Force domain controller (or other participants) to use an online responder (OCSP)

By default, Windows systems, even if an online responder (OCSP) is configured, will be sent to a certain number of OCSP requests fall back to a (if available) brevocation list, because this is usually more efficient in such a case. However, this behavior is not always desired.

For example, if one uses smart card logins, one might want to know if Logins were executed with unauthorized issued certificates. In conjunction with the deterministic good of the online responder you can thus create an (almost) seamless Audit trail create for all smartcard logins.

The Online Responder (Online Certificate Status Protocol, OCSP) is an alternative way of providing revocation status information for certificates. Entities that want to check the revocation status of a certificate do not have to download the complete list of all revoked certificates thanks to OCSP, but can make a specific request for the certificate in question to the online responder. For a more detailed description, see the article "Basics Online Responder (Online Certificate Status Protocol, OCSP)„.

There are the following ways to make sure that the online responder is definitely used.

  • Increase the Magic Number for the systems concerned, although this will not necessarily work reliably.
  • Issuing certificates that contain only OCSP and no CRL Distribution Point (CDP) as revocation information, although this cannot protect against tampering of issued certificates by an attacker.
  • Force the relevant systems to use an online responder (OCSP) via group policy.

Implementation

Do you know TameMyCerts? TameMyCerts is an add-on for the Microsoft certification authority (Active Directory Certificate Services). It extends the function of the certification authority and enables the Application of regulationsto realize the secure automation of certificate issuance. TameMyCerts is unique in the Microsoft ecosystem and is available under a free license. It can downloaded via GitHub and can be used free of charge.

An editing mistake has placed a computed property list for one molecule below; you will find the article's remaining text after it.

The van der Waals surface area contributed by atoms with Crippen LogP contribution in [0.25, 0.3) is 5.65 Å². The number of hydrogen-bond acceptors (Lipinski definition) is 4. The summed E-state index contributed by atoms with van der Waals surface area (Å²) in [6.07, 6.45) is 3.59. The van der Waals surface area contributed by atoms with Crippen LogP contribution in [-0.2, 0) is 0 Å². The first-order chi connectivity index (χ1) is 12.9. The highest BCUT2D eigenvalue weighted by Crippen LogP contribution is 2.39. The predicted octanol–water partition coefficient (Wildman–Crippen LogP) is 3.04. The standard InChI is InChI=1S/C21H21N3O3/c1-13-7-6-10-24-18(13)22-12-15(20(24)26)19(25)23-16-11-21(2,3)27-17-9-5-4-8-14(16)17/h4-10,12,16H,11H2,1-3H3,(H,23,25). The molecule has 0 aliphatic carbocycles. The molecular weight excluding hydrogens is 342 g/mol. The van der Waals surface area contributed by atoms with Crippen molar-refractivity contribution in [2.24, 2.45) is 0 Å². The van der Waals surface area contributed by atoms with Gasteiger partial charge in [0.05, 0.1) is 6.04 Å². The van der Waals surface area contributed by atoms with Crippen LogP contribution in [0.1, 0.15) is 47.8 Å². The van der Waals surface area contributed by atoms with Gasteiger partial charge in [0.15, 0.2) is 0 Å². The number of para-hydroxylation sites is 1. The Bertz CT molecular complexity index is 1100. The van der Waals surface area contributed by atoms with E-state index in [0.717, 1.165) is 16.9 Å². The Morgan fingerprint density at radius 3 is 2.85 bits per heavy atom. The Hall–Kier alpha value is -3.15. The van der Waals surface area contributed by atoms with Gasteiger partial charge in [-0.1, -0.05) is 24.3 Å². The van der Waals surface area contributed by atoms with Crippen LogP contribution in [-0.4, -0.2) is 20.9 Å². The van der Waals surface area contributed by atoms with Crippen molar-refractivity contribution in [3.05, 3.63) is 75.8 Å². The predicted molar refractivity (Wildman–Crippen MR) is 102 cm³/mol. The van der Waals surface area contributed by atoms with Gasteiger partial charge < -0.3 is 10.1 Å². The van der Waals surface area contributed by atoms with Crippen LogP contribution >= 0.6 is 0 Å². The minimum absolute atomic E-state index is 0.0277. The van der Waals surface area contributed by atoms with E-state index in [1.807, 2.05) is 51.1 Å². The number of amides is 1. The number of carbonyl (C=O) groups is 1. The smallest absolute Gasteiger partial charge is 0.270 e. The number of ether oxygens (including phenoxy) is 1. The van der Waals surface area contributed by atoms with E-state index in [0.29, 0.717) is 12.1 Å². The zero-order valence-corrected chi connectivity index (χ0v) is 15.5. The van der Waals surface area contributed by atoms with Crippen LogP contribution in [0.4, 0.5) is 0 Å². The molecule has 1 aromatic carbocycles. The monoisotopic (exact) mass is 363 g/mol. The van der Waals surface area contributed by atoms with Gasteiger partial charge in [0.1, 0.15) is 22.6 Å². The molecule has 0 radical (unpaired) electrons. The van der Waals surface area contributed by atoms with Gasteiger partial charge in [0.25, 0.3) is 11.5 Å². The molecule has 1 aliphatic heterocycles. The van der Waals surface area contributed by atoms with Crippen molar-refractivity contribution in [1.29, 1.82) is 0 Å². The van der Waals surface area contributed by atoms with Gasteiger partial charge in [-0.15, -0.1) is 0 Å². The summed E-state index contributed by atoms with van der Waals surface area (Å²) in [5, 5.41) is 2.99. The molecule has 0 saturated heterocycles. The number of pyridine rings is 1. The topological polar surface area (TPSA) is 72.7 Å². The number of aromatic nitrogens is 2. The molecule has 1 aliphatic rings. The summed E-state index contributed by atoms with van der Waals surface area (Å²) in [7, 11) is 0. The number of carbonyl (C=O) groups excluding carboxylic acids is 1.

To force computers to use an online responder and ignore the revocation information entered in the certificate, a group policy can be used.

The relevant setting is located under "Computer Configuration", "Policies", "Windows Settings", "Security Settings", "Public Key Policies".

The certification authority certificate of the relevant certification authority must first be entered here.

  • For a root certification authority, it is imported into Trusted Root Certification Authorities.
  • For a subordinate certification authority, it is imported into "Intermediate Certification Authorities".

To do this, right-click in the respective certificate store and select "Import...".

Then the path to the certification authority certificate is entered.

The certificate store has already been determined and should not be changed.

After importing, right-click on the entry and select "Properties".

In the "OCSP" tab, the "Disable Certificate Revocation Lists (CRL)" option must be selected. The OCSP addresses are then entered in the list.